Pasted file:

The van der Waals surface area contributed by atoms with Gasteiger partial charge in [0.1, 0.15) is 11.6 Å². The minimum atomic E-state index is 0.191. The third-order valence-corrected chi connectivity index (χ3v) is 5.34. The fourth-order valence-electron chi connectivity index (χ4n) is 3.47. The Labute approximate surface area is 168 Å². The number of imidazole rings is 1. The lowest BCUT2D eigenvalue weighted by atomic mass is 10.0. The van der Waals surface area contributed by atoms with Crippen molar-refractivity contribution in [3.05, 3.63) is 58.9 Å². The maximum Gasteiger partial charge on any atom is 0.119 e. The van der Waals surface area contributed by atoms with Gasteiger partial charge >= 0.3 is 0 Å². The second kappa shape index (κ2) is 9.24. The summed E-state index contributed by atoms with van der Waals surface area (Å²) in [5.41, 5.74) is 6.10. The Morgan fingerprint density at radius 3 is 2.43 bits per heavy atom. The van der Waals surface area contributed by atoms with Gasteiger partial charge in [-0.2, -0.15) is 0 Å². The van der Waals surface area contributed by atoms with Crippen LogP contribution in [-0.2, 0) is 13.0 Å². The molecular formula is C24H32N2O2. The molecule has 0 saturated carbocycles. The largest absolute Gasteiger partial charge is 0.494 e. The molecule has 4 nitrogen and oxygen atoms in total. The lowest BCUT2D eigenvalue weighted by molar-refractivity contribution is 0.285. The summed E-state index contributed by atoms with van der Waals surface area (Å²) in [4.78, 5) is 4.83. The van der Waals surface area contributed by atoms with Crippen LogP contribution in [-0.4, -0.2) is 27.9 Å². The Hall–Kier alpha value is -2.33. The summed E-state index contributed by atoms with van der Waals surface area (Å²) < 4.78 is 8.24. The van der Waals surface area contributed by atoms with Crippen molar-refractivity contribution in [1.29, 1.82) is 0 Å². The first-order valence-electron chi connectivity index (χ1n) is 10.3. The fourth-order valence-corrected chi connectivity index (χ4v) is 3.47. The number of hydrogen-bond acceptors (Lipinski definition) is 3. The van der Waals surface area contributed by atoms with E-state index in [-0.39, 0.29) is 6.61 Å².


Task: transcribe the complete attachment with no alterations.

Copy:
The van der Waals surface area contributed by atoms with Gasteiger partial charge in [0.1, 0.15) is 11.6 Å². The minimum atomic E-state index is 0.191. The third-order valence-corrected chi connectivity index (χ3v) is 5.34. The fourth-order valence-electron chi connectivity index (χ4n) is 3.47. The Labute approximate surface area is 168 Å². The number of imidazole rings is 1. The lowest BCUT2D eigenvalue weighted by atomic mass is 10.0. The van der Waals surface area contributed by atoms with Crippen molar-refractivity contribution in [3.05, 3.63) is 58.9 Å². The maximum Gasteiger partial charge on any atom is 0.119 e. The van der Waals surface area contributed by atoms with Gasteiger partial charge >= 0.3 is 0 Å². The second kappa shape index (κ2) is 9.24. The summed E-state index contributed by atoms with van der Waals surface area (Å²) in [5.41, 5.74) is 6.10. The Morgan fingerprint density at radius 3 is 2.43 bits per heavy atom. The van der Waals surface area contributed by atoms with Gasteiger partial charge in [-0.2, -0.15) is 0 Å². The van der Waals surface area contributed by atoms with Crippen LogP contribution in [-0.2, 0) is 13.0 Å². The molecular formula is C24H32N2O2. The molecule has 0 saturated carbocycles. The largest absolute Gasteiger partial charge is 0.494 e. The molecule has 4 nitrogen and oxygen atoms in total. The lowest BCUT2D eigenvalue weighted by molar-refractivity contribution is 0.285. The summed E-state index contributed by atoms with van der Waals surface area (Å²) in [4.78, 5) is 4.83. The van der Waals surface area contributed by atoms with Crippen LogP contribution in [-0.4, -0.2) is 27.9 Å². The Hall–Kier alpha value is -2.33. The summed E-state index contributed by atoms with van der Waals surface area (Å²) < 4.78 is 8.24. The van der Waals surface area contributed by atoms with Crippen molar-refractivity contribution in [1.29, 1.82) is 0 Å². The first-order valence-electron chi connectivity index (χ1n) is 10.3. The fourth-order valence-corrected chi connectivity index (χ4v) is 3.47. The number of hydrogen-bond acceptors (Lipinski definition) is 3. The van der Waals surface area contributed by atoms with E-state index in [-0.39, 0.29) is 6.61 Å².